Over the weekend, my family of five went to an Orlando theme park, and I decided we should really enjoy ourselves by purchasing an Unlimited Quick Queue pass. It was so worth the money! We rode every ride in the park at least twice, but one ride required us to ride down a rapidly flowing river, which quenched us with water. It was incredible that my two-year-old was laughing as well. We rode the Infinity Falls ride four times in one day—BEST DAY EVER for FAMILY FUN in the Sun! The entire experience was epic, full of energizing emotions and, most importantly, lots of smiles. What made this ride so cool was that the whole family could experience it together, the motions were on point, and the water was the icing on the cake. It had been a while since I had that type of fun, and I will never forget it.

  • Free recycling-themed resources for KS1 and KS2
    Free recycling-themed resources for KS1 and KS2

    The Action Pack is back for the start of the brand new school year, just in time for Recycle Week 2021 on 20 - 26 September, to empower pupils to make the world a better and more sustainable place. The free recycling-themed resources are designed for KS1 and KS2 and cover the topics of Art, English, PSHE, Science and Maths and have been created to easily fit into day-to-day lesson planning.

  • Inspire your pupils with Emma Raducanu
    Inspire your pupils with Emma Raducanu

    Following the exceptional performance from British breakthrough star Emma Raducanu, who captured her first Grand Slam at the US Open recently, Emmamania is already inspiring pupils aged 4 - 11 to get more involved in tennis - and LTA Youth, the flagship
    programme from The LTA, the governing body of tennis in Britain, has teachers across the country covered.

  • 5 ways to boost your school's eSafety
    5 ways to boost your school's eSafety

    eSafety is a term that constantly comes up in school communities, and with good reason. Students across the world are engaging with technology in ways that have never been seen before. This article addresses 5 beginning tips to help you boost your school’s eSafety. 

  • Tackling inequality in EdTech
    Tackling inequality in EdTech

    We have all been devastated by this pandemic that has swept the world in a matter of weeks. Schools have rapidly had to change the way they operate and be available for key workers' children. The inequalities that have long existed in communities and schools are now being amplified by the virus.

  • EdTech review & The Curriculum Lab
    EdTech review & The Curriculum Lab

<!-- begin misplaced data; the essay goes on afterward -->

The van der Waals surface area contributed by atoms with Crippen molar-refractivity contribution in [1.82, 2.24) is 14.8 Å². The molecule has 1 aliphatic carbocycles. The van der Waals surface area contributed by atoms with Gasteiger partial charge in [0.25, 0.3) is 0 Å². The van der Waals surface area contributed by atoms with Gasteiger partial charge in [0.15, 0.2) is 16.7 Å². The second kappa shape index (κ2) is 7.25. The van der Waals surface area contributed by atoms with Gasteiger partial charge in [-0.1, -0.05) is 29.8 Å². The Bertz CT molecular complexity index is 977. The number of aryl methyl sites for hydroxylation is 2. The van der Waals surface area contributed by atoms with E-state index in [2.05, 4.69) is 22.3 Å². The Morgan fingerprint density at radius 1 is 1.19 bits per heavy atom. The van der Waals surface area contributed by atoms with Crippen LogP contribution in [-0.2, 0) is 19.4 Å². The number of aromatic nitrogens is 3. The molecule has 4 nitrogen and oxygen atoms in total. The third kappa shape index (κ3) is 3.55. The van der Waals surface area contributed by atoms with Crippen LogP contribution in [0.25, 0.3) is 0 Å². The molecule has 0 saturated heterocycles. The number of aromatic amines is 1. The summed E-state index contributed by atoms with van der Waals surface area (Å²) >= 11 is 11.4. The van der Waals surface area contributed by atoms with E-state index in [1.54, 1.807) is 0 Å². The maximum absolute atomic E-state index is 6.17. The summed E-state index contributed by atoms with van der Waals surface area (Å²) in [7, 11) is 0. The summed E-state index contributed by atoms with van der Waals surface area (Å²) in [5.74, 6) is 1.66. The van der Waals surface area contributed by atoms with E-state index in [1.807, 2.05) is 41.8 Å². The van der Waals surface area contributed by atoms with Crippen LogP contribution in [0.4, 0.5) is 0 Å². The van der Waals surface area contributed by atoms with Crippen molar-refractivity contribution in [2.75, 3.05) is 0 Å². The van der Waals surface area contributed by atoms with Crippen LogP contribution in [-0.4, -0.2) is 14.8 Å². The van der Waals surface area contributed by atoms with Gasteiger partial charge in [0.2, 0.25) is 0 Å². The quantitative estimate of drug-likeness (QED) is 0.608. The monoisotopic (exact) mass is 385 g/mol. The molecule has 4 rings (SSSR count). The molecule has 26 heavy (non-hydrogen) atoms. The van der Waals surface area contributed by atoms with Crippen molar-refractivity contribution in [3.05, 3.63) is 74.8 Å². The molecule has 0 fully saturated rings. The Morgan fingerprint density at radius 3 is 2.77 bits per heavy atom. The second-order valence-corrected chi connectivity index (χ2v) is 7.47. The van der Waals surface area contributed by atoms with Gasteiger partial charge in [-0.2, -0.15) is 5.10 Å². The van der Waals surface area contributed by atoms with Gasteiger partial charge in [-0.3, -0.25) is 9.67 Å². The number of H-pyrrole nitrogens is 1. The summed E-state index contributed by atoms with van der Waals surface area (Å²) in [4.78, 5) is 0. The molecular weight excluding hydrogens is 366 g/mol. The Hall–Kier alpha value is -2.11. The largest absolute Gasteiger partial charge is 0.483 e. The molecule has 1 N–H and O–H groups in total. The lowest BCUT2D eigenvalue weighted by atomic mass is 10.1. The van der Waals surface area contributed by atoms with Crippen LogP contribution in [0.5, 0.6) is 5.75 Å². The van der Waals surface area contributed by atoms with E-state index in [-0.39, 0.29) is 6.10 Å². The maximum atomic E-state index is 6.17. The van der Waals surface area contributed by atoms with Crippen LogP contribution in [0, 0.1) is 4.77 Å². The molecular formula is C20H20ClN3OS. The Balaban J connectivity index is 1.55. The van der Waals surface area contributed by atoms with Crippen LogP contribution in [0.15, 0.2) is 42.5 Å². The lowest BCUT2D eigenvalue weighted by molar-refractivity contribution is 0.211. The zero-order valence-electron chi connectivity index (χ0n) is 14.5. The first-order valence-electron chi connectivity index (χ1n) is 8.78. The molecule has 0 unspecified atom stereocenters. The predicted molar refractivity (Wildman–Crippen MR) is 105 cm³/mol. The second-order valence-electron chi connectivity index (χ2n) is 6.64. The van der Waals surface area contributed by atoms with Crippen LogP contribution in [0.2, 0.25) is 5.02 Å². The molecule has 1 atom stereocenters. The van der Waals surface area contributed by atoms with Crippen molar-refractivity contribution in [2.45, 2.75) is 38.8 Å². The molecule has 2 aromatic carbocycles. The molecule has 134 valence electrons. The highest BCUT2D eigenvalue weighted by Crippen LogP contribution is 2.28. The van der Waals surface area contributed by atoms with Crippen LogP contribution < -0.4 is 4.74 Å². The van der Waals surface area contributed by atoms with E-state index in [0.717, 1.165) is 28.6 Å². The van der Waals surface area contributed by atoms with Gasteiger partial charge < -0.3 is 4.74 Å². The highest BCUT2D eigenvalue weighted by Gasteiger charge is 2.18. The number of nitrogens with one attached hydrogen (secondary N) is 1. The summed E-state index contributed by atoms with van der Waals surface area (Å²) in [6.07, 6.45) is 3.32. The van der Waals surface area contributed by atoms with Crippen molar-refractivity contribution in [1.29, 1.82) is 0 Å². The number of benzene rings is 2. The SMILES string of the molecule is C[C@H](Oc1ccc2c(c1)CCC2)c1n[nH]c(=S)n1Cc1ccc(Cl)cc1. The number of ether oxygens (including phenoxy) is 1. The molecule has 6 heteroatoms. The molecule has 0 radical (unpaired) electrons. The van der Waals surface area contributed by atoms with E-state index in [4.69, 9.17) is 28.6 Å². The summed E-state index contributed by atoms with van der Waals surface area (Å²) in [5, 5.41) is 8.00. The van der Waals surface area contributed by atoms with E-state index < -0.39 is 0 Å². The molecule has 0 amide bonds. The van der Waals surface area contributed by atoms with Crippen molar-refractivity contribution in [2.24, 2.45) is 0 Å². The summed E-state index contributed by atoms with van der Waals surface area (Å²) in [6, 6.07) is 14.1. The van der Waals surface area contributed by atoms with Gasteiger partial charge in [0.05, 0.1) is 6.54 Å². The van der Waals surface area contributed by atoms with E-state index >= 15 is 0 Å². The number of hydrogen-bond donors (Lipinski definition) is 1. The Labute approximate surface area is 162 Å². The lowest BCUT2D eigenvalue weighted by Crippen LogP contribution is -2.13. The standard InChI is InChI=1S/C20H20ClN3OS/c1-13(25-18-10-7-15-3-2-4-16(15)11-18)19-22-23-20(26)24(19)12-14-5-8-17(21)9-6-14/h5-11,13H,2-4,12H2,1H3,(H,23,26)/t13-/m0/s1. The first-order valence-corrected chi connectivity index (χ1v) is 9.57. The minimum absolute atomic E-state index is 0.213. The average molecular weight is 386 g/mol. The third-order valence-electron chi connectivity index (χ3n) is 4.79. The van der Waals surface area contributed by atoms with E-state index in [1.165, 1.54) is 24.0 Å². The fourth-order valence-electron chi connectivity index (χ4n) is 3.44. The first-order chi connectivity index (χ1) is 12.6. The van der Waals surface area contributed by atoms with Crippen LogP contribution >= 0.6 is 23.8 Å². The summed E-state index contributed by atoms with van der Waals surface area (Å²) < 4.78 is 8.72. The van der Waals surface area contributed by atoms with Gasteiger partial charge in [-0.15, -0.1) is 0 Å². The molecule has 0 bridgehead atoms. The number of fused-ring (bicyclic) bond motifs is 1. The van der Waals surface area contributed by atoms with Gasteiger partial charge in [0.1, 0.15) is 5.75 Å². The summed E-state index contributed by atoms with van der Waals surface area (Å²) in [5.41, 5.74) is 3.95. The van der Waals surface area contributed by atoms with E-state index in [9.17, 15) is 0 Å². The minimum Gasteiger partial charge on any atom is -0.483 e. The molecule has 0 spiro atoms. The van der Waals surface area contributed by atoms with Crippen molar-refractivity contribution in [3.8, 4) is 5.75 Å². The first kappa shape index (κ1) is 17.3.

The world is catching up with a truth that we’ve championed at Learning Ladders for the last 5 years - that children’s learning outcomes are greatly improved by teachers, parents and learners working in partnership. 

  • Reducing primary to secondary transition stress
    Reducing primary to secondary transition stress

    As school leaders grapple with the near impossible mission to start bringing more students into schools from 1st June, there are hundreds of thousands of Year 6 pupils thinking anxiously about their move to secondary school.

  • Generation Z and online tutoring: natural bedfellows?
    Generation Z and online tutoring: natural bedfellows?

    The K-12 online tutoring market is booming around the world, with recent research estimating it to grow by 12% per year over the next five years, a USD $60bn increase. By breaking down geographic barriers and moving beyond the limits of local teaching expertise, online tutoring platforms are an especially valuable tool for those looking to supplement their studies in the developing world, and students globally are increasingly signing up to online tuition early on in their secondary education schooling. 

  • Employable young people or human robots?
    Employable young people or human robots?

    STEM skills have been a major focus in education for over a decade and more young people are taking science, technology, engineering, and maths subjects at university than ever before, according to statistics published by UCAS. The downside of this is that the UK is now facing a soft skills crisis and the modern world will also require children to develop strong social skills as the workplaces are transformed by technology. 

In order to make our website better for you, we use cookies!

Some firefox users may experience missing content, to fix this, click the shield in the top left and "disable tracking protection"